• Mahatma Gandhi

    Some of history's greatest replies come from people we don't usually associate with great wit.

    In the decades prior to World War II, Mohandas 'Mahatma'" Gandhi led a massive campaign of civil disobedience designed to help colonial India win its independence from the British Empire. In 1931, shortly after being named Time magazine's 'Man of the Year,' Gandhi traveled to London to meet with British authorities. The entire nation was curious to learn more about this little brown man, as many called him. Constantly swarmed by press and photographers, Gandhi was peppered with questions wherever he went.

    One day a reporter yelled out, "What do you think of Western civilization?"

    It was a defining moment, and Gandhi's reply instantly transformed him from an object of curiosity into a celebrity.

    In his heavy Indian accent, he answered, "I think it would be a good idea."
  • Pope John XXIII

    One of the few pontiffs in history with a rich sense of humor, Pope John XXIII once reported to an interviewer that important problems would frequently come to mind in the middle of the night, disturbing his sleep.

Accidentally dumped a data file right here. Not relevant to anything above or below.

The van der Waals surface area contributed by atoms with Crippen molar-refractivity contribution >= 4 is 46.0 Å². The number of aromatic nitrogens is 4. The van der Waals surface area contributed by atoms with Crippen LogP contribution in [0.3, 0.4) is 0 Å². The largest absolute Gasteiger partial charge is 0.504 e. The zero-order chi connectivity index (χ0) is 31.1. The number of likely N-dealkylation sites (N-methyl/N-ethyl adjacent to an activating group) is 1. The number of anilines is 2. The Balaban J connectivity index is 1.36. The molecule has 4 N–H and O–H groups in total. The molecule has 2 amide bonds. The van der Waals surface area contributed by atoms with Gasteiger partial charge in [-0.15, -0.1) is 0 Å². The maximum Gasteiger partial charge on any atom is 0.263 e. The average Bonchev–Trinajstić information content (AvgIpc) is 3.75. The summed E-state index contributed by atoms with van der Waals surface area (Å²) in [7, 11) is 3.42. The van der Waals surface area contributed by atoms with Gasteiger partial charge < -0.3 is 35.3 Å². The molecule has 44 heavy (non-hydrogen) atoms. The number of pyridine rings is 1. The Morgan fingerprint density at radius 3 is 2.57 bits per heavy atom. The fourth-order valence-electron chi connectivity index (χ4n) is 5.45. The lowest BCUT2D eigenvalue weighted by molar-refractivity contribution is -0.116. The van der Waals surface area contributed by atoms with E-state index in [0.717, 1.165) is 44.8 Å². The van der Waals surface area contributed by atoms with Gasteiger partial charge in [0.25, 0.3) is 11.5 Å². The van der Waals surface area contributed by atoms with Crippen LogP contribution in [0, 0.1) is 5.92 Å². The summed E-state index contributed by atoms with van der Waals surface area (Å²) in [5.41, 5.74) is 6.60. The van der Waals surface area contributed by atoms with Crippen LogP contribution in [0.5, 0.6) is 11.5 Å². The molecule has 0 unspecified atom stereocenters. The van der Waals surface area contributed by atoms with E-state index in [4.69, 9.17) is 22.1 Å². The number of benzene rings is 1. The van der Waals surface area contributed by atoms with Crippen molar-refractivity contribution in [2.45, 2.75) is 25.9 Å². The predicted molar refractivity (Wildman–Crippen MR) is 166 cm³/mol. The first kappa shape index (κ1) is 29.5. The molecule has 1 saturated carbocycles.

Half awake, he'd make a mental note: "I must speak to the pope about that."

    "Then," he confessed, "I would be wide awake and remember - I am the pope!"

    Once asked by a journalist, "How many people work in the Vatican?" the pontiff pondered the question, giving the impression that he was trying to come up with an accurate estimate.

    Then, with a straight face, he answered: "About half."
  • George Bernard Shaw

    After the opening performance of Arms and the Man in London in 1894, playwright George Bernard Shaw joined the actors on stage to acknowledge a rousing, appreciative ovation.

    Amidst the sustained applause, a solitary voice cried out: "Boo! Boo!

    Shaw looked in the direction of the voice and said: "I quite agree with you my friend, but what can we two do against a whole houseful of the opposite opinion?"
  • My Best Side...

    Alfred Hitchcock's 1944 film "Lifeboat," a drama about eight survivors of a freighter sunk by a German U-Boat, was one of the most popular films of the year (it was also nominated for three Academy Awards).

    While posing for publicity photographs for the film, actress Mary Anderson approached the director and asked, "What is my best side, Mr. Hitchcock?"

    His reply was soon being circulated all around Hollywood: "My dear, you're sitting on it."